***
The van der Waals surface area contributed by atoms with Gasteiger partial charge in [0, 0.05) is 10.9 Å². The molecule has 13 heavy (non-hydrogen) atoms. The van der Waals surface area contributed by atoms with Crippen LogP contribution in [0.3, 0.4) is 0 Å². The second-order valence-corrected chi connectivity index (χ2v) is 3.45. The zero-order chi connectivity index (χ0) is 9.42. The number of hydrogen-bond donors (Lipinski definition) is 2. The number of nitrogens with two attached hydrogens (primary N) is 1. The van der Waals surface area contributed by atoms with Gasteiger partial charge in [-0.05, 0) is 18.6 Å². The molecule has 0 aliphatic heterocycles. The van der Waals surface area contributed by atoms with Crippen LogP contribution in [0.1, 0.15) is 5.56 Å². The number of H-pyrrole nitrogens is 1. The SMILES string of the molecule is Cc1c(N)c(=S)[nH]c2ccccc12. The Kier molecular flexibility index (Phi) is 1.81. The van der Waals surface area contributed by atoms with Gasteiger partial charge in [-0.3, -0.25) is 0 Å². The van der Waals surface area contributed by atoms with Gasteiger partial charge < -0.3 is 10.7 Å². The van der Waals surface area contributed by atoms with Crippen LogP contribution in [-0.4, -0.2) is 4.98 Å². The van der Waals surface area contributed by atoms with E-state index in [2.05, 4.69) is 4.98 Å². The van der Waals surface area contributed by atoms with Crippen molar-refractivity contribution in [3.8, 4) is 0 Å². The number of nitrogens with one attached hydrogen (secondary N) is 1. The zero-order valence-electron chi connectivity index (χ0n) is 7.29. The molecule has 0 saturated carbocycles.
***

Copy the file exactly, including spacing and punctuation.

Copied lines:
The van der Waals surface area contributed by atoms with Gasteiger partial charge in [0, 0.05) is 10.9 Å². The molecule has 13 heavy (non-hydrogen) atoms. The van der Waals surface area contributed by atoms with Crippen LogP contribution in [0.3, 0.4) is 0 Å². The second-order valence-corrected chi connectivity index (χ2v) is 3.45. The zero-order chi connectivity index (χ0) is 9.42. The number of hydrogen-bond donors (Lipinski definition) is 2. The number of nitrogens with two attached hydrogens (primary N) is 1. The van der Waals surface area contributed by atoms with Gasteiger partial charge in [-0.05, 0) is 18.6 Å². The molecule has 0 aliphatic heterocycles. The van der Waals surface area contributed by atoms with Crippen LogP contribution in [0.1, 0.15) is 5.56 Å². The number of H-pyrrole nitrogens is 1. The SMILES string of the molecule is Cc1c(N)c(=S)[nH]c2ccccc12. The Kier molecular flexibility index (Phi) is 1.81. The van der Waals surface area contributed by atoms with Gasteiger partial charge in [-0.3, -0.25) is 0 Å². The van der Waals surface area contributed by atoms with Gasteiger partial charge < -0.3 is 10.7 Å². The van der Waals surface area contributed by atoms with Crippen LogP contribution in [-0.4, -0.2) is 4.98 Å². The van der Waals surface area contributed by atoms with E-state index in [2.05, 4.69) is 4.98 Å². The van der Waals surface area contributed by atoms with Crippen molar-refractivity contribution in [3.8, 4) is 0 Å². The number of nitrogens with one attached hydrogen (secondary N) is 1. The zero-order valence-electron chi connectivity index (χ0n) is 7.29. The molecule has 0 saturated carbocycles.